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This week’s kaupapa is whānau. We have spent time looking at pepeha and understanding the importance in te ao Māori, of locating and connecting oneself. It is equally important to be able to create familial connections.
We will use the nominal sentence structure ‘Ko …’ to talk about our families.
In education we often talk about tuakana / teina, to describe the learning relationship between more and less experienced learners. Did you realise that this is a familial term?
What characterises tuakana / teina relationships?
What makes this such a useful way of thinking about learning relationships?
For your Kete
Waiata & Karakia:
This week the waiata we will learn uses the words of the traditional karakia, set to music – double dipping!
Whakataka te hau ki te uru
Whakataka te hau ki te tonga
Kia mākinakina ki uta
Kia mātaratara ki tai
E hī ake ana te atakura
He tio, he huka, he hau hū
Tīhei mauri ora!
This traditional karakia and waiata is often used to settle a gathering and focus on the kaupapa ahead.
Spend some time learning it so that you can participate when it is recited and sung.
Whakarongo:Listen to it here. and with an extended explanation here.
This whakataukī is a good one to help set the culture of your classroom:
He aroha whakatō, He aroha puta mai.
If kindness is sown, then kindness you shall receive.
Whakaaroarohia: Sometimes this whakataukī is put even more pithily:
Aroha atu. Aroha mai. Meaning, Love given, love received.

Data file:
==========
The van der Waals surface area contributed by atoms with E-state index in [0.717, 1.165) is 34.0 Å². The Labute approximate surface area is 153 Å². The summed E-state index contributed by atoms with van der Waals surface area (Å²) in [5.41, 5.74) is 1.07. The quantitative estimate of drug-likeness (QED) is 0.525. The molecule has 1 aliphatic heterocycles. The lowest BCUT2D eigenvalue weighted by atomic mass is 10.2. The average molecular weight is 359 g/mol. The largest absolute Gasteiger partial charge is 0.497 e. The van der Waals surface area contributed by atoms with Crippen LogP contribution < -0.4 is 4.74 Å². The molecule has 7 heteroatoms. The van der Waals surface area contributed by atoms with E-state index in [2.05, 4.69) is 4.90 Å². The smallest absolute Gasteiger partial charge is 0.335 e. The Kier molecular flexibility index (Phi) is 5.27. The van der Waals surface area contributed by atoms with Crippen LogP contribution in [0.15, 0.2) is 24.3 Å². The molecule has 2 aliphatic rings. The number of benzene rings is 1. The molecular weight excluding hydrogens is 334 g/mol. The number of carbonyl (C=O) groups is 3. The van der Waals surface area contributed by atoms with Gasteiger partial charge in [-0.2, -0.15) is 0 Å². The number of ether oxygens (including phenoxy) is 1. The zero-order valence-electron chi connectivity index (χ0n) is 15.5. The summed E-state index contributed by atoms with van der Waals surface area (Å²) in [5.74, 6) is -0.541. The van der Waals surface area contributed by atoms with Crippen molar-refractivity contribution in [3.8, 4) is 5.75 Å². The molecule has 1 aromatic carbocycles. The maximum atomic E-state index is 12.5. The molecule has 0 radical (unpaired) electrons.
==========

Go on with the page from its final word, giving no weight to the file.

Consider how you might use this whakataukī to develop a positive culture in your classroom.
Mahia: Use this list to draw and label your own family tree.
whaea mother, aunt
matua / mātua father, parent / parents
tuahine sister of a boy
tungāne brother of a girl
tuakana elder sibling (of the same sex)
teina younger sibling (of the same sex)
mātāmua eldest sibling
irāmutu niece, nephew
tipuna/tupuna/ ancestor / grandparent
koroua (koro) elderly man
kuia elderly woman
matua whakaangi stepfather
whaea whakaangi stepmother
wahine / wāhine woman, wife / women
tāne man / husband
taokete brother- / sister-in-law (of same gender)
hungarei mother- / father-in-law
Patai: Do you have tuakana and/or teina, tuahine or tungāne?
This week’s wetereo section uses the same nominal sentence structure that we used in our pepeha, ‘Ko …’, to talk about members of our family.
This question is answered by replacing the question word with your answer and changing the tōu/tāu (your) to tōku/tāku (my).
Tuhia: Write some sentences about your family and tree.
Kōrero: Work with a partner to ask and answer questions about each other’s families.
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